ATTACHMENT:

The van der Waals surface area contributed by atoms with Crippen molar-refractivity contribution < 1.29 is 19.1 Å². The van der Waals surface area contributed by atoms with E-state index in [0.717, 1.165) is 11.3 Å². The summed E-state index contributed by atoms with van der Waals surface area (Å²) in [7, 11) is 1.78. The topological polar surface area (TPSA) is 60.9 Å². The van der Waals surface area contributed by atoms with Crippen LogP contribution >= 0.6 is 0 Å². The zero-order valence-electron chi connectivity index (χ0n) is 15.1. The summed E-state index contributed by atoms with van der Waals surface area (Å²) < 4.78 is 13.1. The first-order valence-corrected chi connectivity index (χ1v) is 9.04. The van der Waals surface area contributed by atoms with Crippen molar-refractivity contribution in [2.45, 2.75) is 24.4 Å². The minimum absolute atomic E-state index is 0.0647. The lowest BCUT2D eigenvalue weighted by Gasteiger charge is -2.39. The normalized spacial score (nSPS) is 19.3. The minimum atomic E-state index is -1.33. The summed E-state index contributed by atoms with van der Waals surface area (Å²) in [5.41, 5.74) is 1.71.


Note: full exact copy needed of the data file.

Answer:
The van der Waals surface area contributed by atoms with Crippen molar-refractivity contribution < 1.29 is 19.1 Å². The van der Waals surface area contributed by atoms with E-state index in [0.717, 1.165) is 11.3 Å². The summed E-state index contributed by atoms with van der Waals surface area (Å²) in [7, 11) is 1.78. The topological polar surface area (TPSA) is 60.9 Å². The van der Waals surface area contributed by atoms with Crippen LogP contribution >= 0.6 is 0 Å². The zero-order valence-electron chi connectivity index (χ0n) is 15.1. The summed E-state index contributed by atoms with van der Waals surface area (Å²) < 4.78 is 13.1. The first-order valence-corrected chi connectivity index (χ1v) is 9.04. The van der Waals surface area contributed by atoms with Crippen molar-refractivity contribution in [2.45, 2.75) is 24.4 Å². The minimum absolute atomic E-state index is 0.0647. The lowest BCUT2D eigenvalue weighted by Gasteiger charge is -2.39. The normalized spacial score (nSPS) is 19.3. The minimum atomic E-state index is -1.33. The summed E-state index contributed by atoms with van der Waals surface area (Å²) in [5.41, 5.74) is 1.71.